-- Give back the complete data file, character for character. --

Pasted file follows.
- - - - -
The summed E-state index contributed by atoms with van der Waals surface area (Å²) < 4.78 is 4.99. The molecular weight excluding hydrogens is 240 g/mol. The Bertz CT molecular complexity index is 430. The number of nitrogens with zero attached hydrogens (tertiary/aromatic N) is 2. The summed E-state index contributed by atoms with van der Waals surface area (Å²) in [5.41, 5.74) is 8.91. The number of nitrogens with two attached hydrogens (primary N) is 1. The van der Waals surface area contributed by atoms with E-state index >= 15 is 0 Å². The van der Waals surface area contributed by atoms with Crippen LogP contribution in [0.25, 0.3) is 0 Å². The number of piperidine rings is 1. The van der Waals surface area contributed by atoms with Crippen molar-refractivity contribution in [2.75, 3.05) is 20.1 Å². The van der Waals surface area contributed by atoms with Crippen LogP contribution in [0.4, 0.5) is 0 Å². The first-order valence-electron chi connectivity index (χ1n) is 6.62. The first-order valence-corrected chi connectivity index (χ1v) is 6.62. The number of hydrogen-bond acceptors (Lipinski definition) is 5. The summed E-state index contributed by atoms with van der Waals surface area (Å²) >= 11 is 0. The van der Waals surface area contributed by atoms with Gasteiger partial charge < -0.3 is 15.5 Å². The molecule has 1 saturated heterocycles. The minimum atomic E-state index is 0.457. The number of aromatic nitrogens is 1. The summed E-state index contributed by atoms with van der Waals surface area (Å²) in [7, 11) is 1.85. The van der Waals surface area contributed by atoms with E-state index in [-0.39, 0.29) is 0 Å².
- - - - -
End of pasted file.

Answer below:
The summed E-state index contributed by atoms with van der Waals surface area (Å²) < 4.78 is 4.99. The molecular weight excluding hydrogens is 240 g/mol. The Bertz CT molecular complexity index is 430. The number of nitrogens with zero attached hydrogens (tertiary/aromatic N) is 2. The summed E-state index contributed by atoms with van der Waals surface area (Å²) in [5.41, 5.74) is 8.91. The number of nitrogens with two attached hydrogens (primary N) is 1. The van der Waals surface area contributed by atoms with E-state index >= 15 is 0 Å². The van der Waals surface area contributed by atoms with Crippen LogP contribution in [0.25, 0.3) is 0 Å². The number of piperidine rings is 1. The van der Waals surface area contributed by atoms with Crippen molar-refractivity contribution in [2.75, 3.05) is 20.1 Å². The van der Waals surface area contributed by atoms with Crippen LogP contribution in [0.4, 0.5) is 0 Å². The first-order valence-electron chi connectivity index (χ1n) is 6.62. The first-order valence-corrected chi connectivity index (χ1v) is 6.62. The number of hydrogen-bond acceptors (Lipinski definition) is 5. The summed E-state index contributed by atoms with van der Waals surface area (Å²) >= 11 is 0. The van der Waals surface area contributed by atoms with Gasteiger partial charge < -0.3 is 15.5 Å². The molecule has 1 saturated heterocycles. The minimum atomic E-state index is 0.457. The number of aromatic nitrogens is 1. The summed E-state index contributed by atoms with van der Waals surface area (Å²) in [7, 11) is 1.85. The van der Waals surface area contributed by atoms with E-state index in [-0.39, 0.29) is 0 Å².